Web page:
Electric Unicycles picking up speed in popularity, but technically not allowed on Ottawa roads and pathways
While we are just getting used to seeing electric scooters around the city, could electric unicycles be the next road craze?
Luc Cossette gets around the city, on a unique set of wheels - or wheel, singular.
"Once I just glide and go a couple of feet, I was like wow! The feeling is just nothing to compare," Cossette tells CTV News Ottawa.
He rides an electric unicycle, which is completely powered by a battery. Cossette says a larger one can go about 50 km/h with a range of 50 to 70 kilometres, while a newer one will go up to 100 km of range.
Cossette has been riding since 2019, and takes it everywhere, even in minus 20 C.
"All year: summer, winter. I go to work with the electric unicycle. It's my car, my everyday car," he said.
Riding one, attracts a lot of attention. He says he’s stopped many times by curious onlookers, and takes it as an opportunity to explain his hobby.
While electric scooters are allowed in Ottawa, and even available for rent under a pilot project, "power-assisted unicycles," are different.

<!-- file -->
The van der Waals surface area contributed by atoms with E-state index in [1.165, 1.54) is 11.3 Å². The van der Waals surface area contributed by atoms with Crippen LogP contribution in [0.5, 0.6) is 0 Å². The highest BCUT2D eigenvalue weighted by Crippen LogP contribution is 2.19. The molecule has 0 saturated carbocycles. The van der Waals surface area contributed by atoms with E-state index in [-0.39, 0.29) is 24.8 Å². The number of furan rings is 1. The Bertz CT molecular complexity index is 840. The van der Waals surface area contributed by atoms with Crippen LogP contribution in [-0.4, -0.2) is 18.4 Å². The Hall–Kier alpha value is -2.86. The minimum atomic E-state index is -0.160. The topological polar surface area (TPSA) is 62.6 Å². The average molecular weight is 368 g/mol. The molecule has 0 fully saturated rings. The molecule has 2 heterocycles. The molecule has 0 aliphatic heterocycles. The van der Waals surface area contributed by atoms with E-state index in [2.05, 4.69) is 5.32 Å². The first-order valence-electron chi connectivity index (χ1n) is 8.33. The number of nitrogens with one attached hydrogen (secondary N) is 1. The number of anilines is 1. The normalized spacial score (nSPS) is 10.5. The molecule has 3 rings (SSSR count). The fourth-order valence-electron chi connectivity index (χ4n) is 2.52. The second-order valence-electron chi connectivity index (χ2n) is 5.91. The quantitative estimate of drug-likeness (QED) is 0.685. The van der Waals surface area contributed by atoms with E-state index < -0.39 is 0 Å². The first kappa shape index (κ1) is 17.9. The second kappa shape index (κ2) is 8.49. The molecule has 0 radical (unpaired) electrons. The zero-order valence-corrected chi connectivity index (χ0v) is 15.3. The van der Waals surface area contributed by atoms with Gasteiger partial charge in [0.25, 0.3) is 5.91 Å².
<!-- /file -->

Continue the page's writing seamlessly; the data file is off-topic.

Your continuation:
"In both federal and provincial legislation, power-assisted bicycles have been subject to recent amendments. The Ontario Highway Traffic Act provisions were amended by Bill 282, Moving Ontarians More Safely Act, 2021, to include a new definition of power-assisted bicycles. The new definition, which has yet to be proclaimed into force, sets out new standards for three types of power-assisted bicycles, all of which require two or three wheels," said City Solicitor David White in a statement to CTV News Ottawa.
"As such, power-assisted unicycles are not authorized on the public Right of Way under the new provisions, nor under previous rules.”
Cossette says he has been stopped by officers four separate times, but because they were curious, and he’s never received a ticket.
"They’re just curious, asking about it; every time I leave them, they’re just like, 'Wow,' and they’re amazed."
He adds that he always obeys traffic laws, including adhering to speed limits on multi-use pathways and he’s dressed in full protective gear.
Konstantin Gamaiunov also enjoys riding his Electric Unicycle, and says you should be prepared to practice.
"I learned it in about three days, it’s pretty easy. If you can ride a bicycle, you can ride an electric unicycle, you can learn it pretty quickly."
Gamaiunov says the practice is worth it.
"It gives you so much enjoyment, there’s nothing to compare, you are flying - you have free hands, you have free hands and plenty of manoeuvrability."
If you’re thinking of buying one, be prepared to wait. Youssof El-Katerji of Ottawa-based online dealer InMotion Canada says, "Every time we get some, they sell out really quick; so now, we have a backorder."
According to him, a smaller (and slower) unit starts at around $600, and prices go up to around $4,000 for a unit that can go as fast as 70 km/h.
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